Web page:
Since the inception of the designated hitter in 1973, the Boston Red Sox franchise has almost always had at least one hitter finish in the AL's top 10 in OPS (on-base percentage plus slugging percentage). Two seasons stand out as exceptions: 1980 and 1992.
Aside from those campaigns, the Sox have had a top-10 hitter every year for nearly three decades. The names have changed; Carl Yasterzemski, Fred Lynn, Dwight Evans, Jim Rice, Wade Boggs, Mo Vaughn, Nomar Garciaparra, Manny Ramirez. But the team has been represented with stunning regularity.
But never, in all that time, have the Sox done what they're doing in 2011.
Through Sunday's game with the Yankees, a 3-2 extra-innings win that gave Boston sole possession of first place in the AL East, the Sox are dominating baseball's offensive categories. A look at the top 10 hitters in terms of OPS reveals five different Red Sox:
- Adrian Gonzalez (.962)
- David Ortiz (.911)
- Jacoby Ellsbury (.891)
- Dustin Pedroia (.880)
- Kevin Youkilis (.870)
Five out of the top 10. That's a feat that not even the vaunted '27 Yankees can lay claim to. Nor the Big Red Machine of '75 or '76. Nor the Bash Brothers teams in Oakland.
It's impressive enough to see Boston atop the leaderboard in terms of runs per game (5.46) and total scoring (817 runs). But looking at what the individual players are doing relative to their elite peers puts things in a whole new light.
Maybe OPS doesn't impress you. How about having three of the top 10 and four of the top 12 RBI men? That list includes Ellsbury; yes, Boston's leadoff hitter is on pace for 100 RBI this year.
And of course, it's no surprise that the top third of the Sox lineup is among the AL top 10 in runs scored and runs created.
Josh Reddick, who doesn't have enough at-bats to qualify to be among the leaders, has an OPS of .939 through 156 plate appearances. While he might cool off a little, he's likely to remain productive over the final two months, meaning that the Sox will probably finish the season with six players posting OPS totals greater than .850.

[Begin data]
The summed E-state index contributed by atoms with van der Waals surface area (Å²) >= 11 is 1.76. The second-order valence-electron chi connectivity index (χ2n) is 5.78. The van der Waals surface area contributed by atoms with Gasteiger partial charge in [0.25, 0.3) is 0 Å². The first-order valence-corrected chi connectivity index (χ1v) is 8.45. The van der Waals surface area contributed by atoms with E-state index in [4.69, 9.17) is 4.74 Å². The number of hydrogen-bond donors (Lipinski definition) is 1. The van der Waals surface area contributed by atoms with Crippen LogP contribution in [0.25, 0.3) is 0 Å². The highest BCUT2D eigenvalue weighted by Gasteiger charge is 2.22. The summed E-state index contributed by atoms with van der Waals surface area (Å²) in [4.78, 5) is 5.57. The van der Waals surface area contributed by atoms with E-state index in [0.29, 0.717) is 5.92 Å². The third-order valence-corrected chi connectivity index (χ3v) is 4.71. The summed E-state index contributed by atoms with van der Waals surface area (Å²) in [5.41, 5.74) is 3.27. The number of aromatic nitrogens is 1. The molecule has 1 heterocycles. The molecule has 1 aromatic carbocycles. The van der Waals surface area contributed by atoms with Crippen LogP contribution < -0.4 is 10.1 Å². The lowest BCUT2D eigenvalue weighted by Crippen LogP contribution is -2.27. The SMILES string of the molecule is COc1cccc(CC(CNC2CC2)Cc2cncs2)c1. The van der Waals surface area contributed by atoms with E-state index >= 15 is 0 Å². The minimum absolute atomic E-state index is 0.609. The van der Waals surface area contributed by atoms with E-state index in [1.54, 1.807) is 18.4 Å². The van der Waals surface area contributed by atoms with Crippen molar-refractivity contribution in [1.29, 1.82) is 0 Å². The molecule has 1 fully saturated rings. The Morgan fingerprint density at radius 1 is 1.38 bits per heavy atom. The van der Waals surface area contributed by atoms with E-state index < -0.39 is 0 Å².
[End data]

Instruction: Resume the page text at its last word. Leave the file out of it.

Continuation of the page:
The quintet spread across the OPS leaderboard is on pace to finish with video-game numbers:
RUNS/ HR/ RBI (Slash line)
- Ellsbury: 120/ 27/ 103 (.318/ .374/ .517)
- Pedroia: 104/ 21/ 86 (.310/ .401/ .480)
- Gonzalez: 111/ 26/ 130 (.348/ .409/ .554)
- Youkilis: 90/ 23/ 109 (.270/ .383/ .487)
- Ortiz: 84/ 30/ 101 (.288/ .377/ .534)
Granted, this is just one aspect of the game. The club's pitching still has to hold up, and that's not a sure thing by any stretch of the imagination. And assuming Boston makes the playoffs, none of these statistics will matter as the postseason takes over.
But for the moment, the team is accomplishing something amazing. And it's doing so despite the struggles of expected contributors like Carl Crawford and Jed Lowrie.
Fans need to pause and reflect on these gaudy numbers and fully appreciate the embarrassment of riches in this lineup. Because what we're witnessing could well be a historic performance.
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